The helpful co-worker

The co-worker can be your best friend or your worst enemy.

Hopefully you will find that your co-workers are a friendly and welcoming group. It can make your starting work a whole lot easier if your co-workers take you under their wing and show you the ropes (to mix up a few metaphors).

As you are a new starter you will normally be expected to help out in areas that are probably not well defined in your job description. My advice is to not be so precious about only doing tasks within your job description in the first few weeks of your new job.

This is not to say that you should allow yourself to be taken advantage of, but be flexible and accommodating with your new co-workers if they are making an effort to help you and it’s not affecting your ability to do the tasks you were employed to do.

Remember the boss comes first, and you can only have one boss. Running errands for your co-workers is not a job requirement, unless your boss says so.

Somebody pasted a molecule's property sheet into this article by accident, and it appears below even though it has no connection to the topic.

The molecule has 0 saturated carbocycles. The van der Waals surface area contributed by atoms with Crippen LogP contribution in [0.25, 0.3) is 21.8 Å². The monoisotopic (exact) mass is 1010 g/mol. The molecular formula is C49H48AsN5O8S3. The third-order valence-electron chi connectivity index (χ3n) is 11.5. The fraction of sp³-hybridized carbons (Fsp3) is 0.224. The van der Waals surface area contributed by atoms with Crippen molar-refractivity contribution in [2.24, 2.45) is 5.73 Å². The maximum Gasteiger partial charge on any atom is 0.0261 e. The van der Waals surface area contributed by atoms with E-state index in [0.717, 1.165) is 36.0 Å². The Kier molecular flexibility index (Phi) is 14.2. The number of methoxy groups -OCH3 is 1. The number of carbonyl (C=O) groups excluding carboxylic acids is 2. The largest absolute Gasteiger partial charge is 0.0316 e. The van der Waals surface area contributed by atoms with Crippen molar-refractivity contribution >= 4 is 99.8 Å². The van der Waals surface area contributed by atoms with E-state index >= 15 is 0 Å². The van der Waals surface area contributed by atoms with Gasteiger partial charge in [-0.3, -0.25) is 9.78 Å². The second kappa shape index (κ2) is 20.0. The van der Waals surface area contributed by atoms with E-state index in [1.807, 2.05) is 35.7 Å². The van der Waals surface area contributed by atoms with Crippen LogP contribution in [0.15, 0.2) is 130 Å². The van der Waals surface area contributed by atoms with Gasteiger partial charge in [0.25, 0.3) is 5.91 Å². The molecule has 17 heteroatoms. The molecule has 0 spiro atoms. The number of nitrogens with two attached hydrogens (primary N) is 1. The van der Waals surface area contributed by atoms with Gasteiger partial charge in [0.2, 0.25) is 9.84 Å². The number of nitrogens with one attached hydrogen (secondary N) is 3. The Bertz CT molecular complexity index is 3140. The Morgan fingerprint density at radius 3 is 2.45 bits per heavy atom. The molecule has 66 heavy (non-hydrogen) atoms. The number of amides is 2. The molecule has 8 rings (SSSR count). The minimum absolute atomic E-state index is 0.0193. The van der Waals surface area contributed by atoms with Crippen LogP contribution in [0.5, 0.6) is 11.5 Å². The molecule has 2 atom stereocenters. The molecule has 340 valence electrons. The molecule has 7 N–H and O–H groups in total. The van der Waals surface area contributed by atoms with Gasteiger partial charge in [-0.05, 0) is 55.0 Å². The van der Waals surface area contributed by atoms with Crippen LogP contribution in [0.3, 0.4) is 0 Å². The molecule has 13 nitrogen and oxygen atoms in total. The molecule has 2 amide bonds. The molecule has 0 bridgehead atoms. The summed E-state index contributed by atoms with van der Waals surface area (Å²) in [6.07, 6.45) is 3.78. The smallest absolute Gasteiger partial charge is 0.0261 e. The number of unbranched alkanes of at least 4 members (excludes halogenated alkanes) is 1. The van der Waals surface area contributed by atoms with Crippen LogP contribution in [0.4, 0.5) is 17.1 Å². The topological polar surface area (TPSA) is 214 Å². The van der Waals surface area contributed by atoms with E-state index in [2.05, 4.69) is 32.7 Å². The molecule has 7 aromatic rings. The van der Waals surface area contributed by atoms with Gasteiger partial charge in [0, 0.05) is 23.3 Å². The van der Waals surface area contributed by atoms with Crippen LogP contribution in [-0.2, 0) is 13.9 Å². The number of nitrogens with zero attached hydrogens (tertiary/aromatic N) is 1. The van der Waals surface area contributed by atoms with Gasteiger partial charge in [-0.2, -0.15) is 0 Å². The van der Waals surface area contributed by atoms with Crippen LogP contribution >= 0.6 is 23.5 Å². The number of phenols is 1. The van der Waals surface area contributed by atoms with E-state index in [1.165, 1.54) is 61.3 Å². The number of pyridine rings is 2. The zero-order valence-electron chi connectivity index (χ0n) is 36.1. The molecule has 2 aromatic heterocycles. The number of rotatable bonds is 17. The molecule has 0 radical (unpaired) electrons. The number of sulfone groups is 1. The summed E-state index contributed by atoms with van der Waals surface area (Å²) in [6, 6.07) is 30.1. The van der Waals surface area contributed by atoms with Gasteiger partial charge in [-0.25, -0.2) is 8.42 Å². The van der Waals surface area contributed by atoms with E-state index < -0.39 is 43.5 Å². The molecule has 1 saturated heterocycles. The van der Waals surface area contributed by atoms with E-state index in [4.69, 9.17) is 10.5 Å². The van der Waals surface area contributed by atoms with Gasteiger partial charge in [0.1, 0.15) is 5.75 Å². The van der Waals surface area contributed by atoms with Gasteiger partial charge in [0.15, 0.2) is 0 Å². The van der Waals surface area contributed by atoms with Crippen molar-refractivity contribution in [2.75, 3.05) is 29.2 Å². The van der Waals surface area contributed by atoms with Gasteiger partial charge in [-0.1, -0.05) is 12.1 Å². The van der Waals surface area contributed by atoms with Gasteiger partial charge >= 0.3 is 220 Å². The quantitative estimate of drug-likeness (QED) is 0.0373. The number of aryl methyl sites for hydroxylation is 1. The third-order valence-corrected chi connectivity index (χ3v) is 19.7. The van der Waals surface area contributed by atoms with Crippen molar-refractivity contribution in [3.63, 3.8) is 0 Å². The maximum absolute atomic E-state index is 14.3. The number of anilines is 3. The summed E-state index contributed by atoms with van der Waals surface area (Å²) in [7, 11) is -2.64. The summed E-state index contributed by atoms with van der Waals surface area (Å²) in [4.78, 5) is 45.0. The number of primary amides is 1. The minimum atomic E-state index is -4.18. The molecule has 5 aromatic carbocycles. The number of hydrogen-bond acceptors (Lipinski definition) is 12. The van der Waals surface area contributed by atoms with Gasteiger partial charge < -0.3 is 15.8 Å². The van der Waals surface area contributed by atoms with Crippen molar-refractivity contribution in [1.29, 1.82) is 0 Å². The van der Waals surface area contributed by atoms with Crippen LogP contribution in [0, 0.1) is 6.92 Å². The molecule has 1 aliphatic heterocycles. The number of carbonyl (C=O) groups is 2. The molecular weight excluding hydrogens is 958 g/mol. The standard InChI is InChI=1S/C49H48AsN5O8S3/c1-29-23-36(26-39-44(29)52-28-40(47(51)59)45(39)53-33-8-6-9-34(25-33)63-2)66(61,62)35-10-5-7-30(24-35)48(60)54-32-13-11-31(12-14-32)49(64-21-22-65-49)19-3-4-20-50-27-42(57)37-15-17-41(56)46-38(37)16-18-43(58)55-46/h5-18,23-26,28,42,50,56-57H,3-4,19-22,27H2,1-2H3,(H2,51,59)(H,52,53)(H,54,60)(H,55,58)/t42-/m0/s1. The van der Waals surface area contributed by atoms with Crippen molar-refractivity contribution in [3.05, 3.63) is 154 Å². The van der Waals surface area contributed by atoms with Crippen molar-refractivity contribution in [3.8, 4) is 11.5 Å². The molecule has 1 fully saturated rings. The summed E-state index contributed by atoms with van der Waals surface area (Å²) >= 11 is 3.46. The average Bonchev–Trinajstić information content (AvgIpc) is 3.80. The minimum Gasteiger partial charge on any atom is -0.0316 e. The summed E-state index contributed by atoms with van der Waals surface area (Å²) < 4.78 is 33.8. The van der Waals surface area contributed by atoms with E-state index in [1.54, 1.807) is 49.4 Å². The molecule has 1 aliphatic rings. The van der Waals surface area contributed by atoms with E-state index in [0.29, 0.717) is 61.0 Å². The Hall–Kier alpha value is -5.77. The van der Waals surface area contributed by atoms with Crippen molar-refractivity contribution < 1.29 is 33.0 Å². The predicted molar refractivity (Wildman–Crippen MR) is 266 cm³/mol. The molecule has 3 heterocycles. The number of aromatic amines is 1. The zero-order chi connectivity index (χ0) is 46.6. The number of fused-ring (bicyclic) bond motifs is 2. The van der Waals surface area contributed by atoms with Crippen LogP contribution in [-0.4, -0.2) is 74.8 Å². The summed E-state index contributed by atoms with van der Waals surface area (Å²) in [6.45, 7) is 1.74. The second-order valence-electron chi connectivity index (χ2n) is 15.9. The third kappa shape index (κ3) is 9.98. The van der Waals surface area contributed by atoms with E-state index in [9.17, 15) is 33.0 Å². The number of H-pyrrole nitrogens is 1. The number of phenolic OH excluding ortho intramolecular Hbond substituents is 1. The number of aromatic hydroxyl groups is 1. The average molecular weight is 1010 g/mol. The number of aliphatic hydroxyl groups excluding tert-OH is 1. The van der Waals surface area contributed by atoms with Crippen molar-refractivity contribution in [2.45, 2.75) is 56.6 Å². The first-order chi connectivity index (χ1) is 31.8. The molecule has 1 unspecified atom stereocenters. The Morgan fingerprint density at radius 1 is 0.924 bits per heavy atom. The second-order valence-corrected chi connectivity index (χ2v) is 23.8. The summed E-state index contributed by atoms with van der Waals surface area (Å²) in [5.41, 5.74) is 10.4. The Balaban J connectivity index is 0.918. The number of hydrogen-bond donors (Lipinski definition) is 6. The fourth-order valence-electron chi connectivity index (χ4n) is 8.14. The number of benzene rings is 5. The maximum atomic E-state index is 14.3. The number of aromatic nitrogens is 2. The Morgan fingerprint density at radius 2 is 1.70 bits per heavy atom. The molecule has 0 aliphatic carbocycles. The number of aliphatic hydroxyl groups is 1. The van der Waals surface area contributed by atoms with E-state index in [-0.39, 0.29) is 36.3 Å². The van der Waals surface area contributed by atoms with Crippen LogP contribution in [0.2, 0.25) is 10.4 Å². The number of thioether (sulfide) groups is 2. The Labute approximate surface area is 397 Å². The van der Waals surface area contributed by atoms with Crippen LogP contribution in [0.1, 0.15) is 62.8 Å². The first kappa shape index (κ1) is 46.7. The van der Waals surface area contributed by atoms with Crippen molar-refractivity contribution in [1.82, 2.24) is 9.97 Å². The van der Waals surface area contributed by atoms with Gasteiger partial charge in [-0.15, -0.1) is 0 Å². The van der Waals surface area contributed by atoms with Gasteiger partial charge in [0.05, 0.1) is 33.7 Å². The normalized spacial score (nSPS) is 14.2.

The unhelpful co-worker

It would obviously be nicer if everyone is friendly, but often you find relationships at work which are quite openly unfriendly at a social level, but work reasonably effectively at a professional level. This is more common than you might think.

So be prepared for entering the workforce and being in a company, group, team, where you have very little in common.

This should make no difference to your work situation, provided that you remember that you are there to do work, and that you are professional in your work.

As a new starter you may find that you are the only young person in the company. You may feel
isolated and alone. These feeling are normal for the first few weeks. Give yourself time to establish some contacts; don’t expect it all to happen at once. Remember that your co-workers may have been doing the same thing for months, or years and it will take time for them to adapt to you, “the new person on the block”.
now that your co-workers are being treated no better (and no worse) than you.